A powerful demonstration, executed by Medical Cannabis Outreach, was held on the steps on the Illinois State Capital on Wednesday January 27, 2015.
Twenty-two body bags representing the number of American veterans who commit suicide every day and several large, transparent bags filled with empty pill bottles symbolizing the prescription drug epidemic in the United States were displayed at the Lincoln Statue of the State Capital while the group hand-delivered a petition to Governor Bruce Rauner’s office.
Caprice Sweatt speaking during the demonstration. (photo credit: Salveo Health & Wellness)
The petition, addressed to Gov. Rauner and Dr. Nirav Shah, Director of the Illinois Department of Public Health, is calling for the expansion and extension of the Illinois Medical Cannabis Pilot Program.
“The goal in going to the State House is to demonstrate on behalf of patients, potential patients, and Veterans who are frustrated with the Rauner Administration’s decision not to add any of the 8 new debilitating medical conditions that were recommended by the medical advisory board,”
Caprice Sweatt, Medical Cannabis Outreach CEO, explained to Whaxy.
“We hope by staging this demonstration that the residents of Illinois and the Rauner Administration will understand that it is imperative that these 8 conditions be approved.”
Hundreds of supporters of all ages reportedly joined Medical Cannabis Outreach for the demonstration in Springfield.
Ladies holding signs which read “Grandmas Say ‘Approve the 8!'”
In May of 2015, a panel of health care experts called the Illinois Medical Cannabis Advisory Board recommended that eleven conditions be added to the list of those which qualify a patient to register with the state’s Medical Cannabis Program. Gov. Rauner denied the expansion, citing that moving to include new conditions like post-traumatic stress disorder (PTSD) and osteoarthritis would “prematurely expand” the program before its success has been evaluated by the state.
The board voted again in October 2015 to add eight conditions, including chronic pain, PTSD, autism and irritable bowel syndrome (IBS), to those which qualify for medical cannabis in Illinois. Neither Gov. Rauner nor Dr. Shah have moved to include any of the board’s recommendations.
“I think we have to put our politics and social agendas aside and boil it down to what matters most, which is easing human suffering,”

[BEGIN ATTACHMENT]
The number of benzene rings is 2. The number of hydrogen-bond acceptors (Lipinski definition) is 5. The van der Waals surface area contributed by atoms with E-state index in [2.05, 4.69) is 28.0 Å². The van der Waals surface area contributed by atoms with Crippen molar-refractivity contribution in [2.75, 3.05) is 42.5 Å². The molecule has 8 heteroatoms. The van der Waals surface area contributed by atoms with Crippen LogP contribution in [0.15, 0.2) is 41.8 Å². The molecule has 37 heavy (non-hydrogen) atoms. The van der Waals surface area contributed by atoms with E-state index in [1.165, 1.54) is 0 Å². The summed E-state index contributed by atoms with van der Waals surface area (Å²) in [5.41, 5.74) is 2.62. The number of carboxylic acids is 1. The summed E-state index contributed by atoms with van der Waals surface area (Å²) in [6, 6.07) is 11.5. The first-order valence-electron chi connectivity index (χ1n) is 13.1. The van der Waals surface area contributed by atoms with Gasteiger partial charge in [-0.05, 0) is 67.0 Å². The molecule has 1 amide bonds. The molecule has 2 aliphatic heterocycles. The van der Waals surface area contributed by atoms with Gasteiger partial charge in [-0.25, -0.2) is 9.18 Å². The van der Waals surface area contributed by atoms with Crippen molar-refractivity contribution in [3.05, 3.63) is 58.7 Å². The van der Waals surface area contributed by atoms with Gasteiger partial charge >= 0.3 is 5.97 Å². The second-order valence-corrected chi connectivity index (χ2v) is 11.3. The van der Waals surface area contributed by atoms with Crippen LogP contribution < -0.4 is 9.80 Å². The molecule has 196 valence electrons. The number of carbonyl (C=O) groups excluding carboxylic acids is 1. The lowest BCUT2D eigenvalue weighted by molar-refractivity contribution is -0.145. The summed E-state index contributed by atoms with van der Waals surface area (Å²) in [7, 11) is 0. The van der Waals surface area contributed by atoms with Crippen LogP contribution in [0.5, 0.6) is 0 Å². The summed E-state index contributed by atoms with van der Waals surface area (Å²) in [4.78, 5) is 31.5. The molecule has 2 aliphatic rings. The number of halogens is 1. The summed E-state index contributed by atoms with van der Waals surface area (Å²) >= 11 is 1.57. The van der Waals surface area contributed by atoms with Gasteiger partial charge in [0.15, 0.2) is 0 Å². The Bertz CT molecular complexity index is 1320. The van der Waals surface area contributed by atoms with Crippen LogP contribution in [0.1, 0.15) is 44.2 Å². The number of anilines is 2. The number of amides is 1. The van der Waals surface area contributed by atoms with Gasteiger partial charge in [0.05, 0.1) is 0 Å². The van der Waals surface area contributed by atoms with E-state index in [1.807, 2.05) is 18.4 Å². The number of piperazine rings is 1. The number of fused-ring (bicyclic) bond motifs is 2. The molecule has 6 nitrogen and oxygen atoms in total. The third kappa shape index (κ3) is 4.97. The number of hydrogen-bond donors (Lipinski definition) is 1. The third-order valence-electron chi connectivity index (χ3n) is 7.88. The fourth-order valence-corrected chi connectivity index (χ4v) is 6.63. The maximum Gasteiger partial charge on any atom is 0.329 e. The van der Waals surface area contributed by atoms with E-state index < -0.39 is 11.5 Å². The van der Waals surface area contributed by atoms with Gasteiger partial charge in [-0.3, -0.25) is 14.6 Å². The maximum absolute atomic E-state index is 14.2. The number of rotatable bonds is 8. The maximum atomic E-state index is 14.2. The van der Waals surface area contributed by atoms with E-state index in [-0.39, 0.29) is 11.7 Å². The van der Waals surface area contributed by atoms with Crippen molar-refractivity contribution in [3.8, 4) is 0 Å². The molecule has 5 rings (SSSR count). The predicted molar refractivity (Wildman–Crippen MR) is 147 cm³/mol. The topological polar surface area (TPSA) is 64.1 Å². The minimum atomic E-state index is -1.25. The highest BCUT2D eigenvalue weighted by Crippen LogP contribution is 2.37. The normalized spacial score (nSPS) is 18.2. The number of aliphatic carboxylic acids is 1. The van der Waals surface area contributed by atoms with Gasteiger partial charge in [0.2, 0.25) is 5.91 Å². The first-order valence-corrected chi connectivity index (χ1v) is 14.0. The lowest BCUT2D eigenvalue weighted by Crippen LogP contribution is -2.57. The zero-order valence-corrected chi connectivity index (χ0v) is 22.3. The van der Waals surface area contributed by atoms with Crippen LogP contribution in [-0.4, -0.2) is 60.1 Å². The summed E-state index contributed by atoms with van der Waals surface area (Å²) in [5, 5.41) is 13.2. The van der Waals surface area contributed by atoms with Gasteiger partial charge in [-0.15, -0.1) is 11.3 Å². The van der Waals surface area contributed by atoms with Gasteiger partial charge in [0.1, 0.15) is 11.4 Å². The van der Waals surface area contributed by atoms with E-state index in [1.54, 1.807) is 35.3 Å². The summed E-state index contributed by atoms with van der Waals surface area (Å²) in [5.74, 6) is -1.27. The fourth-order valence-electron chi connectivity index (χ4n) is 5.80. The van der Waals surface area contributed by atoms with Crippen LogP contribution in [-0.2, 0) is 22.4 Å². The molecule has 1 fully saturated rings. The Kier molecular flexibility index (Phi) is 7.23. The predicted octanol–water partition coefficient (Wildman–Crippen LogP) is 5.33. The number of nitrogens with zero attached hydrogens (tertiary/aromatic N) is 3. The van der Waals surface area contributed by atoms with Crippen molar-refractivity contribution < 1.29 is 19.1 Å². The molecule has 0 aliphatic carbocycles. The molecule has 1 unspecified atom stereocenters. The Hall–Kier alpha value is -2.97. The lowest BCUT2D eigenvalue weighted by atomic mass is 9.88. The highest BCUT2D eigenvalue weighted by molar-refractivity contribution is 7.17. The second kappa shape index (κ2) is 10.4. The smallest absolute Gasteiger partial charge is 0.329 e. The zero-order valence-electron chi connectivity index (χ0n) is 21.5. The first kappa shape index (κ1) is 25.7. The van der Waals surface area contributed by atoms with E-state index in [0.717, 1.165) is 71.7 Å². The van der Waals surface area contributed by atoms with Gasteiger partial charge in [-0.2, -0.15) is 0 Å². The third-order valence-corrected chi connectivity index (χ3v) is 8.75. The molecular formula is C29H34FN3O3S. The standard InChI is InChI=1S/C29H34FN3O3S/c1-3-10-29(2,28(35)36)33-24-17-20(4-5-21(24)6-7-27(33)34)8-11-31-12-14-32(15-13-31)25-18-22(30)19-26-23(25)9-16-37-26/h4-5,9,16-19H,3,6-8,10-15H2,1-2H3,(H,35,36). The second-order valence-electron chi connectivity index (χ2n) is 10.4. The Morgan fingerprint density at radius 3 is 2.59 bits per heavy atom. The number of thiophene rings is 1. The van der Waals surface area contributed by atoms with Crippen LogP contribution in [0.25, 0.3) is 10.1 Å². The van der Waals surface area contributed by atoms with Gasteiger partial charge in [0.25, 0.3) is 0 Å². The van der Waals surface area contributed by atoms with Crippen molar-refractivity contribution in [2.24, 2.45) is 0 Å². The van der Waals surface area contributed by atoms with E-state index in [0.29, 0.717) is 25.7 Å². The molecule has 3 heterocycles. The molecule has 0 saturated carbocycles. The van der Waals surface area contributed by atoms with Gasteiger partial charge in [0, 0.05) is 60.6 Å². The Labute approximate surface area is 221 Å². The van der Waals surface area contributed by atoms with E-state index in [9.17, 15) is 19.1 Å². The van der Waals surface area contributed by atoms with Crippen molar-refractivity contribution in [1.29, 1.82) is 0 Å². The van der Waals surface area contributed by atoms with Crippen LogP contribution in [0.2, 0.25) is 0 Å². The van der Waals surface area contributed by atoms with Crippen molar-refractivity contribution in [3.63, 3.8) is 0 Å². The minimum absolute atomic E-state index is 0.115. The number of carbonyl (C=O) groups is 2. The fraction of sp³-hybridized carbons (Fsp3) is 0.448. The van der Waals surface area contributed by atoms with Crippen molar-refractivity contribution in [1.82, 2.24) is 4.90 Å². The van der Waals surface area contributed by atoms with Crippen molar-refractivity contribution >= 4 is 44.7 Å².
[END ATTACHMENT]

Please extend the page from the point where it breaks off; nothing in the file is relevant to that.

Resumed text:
stated Board chair Dr. Leslie Mendoza Temple.
“We bring a high level of education to this table. We ask that our recommendations be taken seriously as the pilot [program] moves very soon into its implementation phase.”
More photos from the “Approve the 8” demonstration calling for eight conditions to be added to those which qualify for medical cannabis in Illinois:
In 2013, Illinois joined the ranks of states throughout the US where the medicinal use of cannabis is legal, and after a two year delay, approved patients may finally have safe, reliable access to medicine before the end of the year. Illinois medical cannabis program officials have announced, to the relief of many patients and families, that for the first time in the state’s history, legal medical sales are expected to begin in the next two weeks.
Final approval has only been given to four dispensaries in the metro Chicago area, but several more are expected to be licensed in the near future. The program’s director, Joseph Wright stated,
“A total of approximately 12 to 15 dispensaries should be registered by the end of November. Eight or 9 of those will be located in the Chicagoland area.”
Anticipating the first day of legal sales, some Illinois-grown cannabis has reportedly already been processed and packaged, but dispensaries are not permitted to sell anything until they have access to the state’s medical cannabis database. Access to the database is required in order for dispensaries to be able to verify each patients’ information and program approval status. Once access is granted, at least a few dispensaries will be ready to begin sales immediately.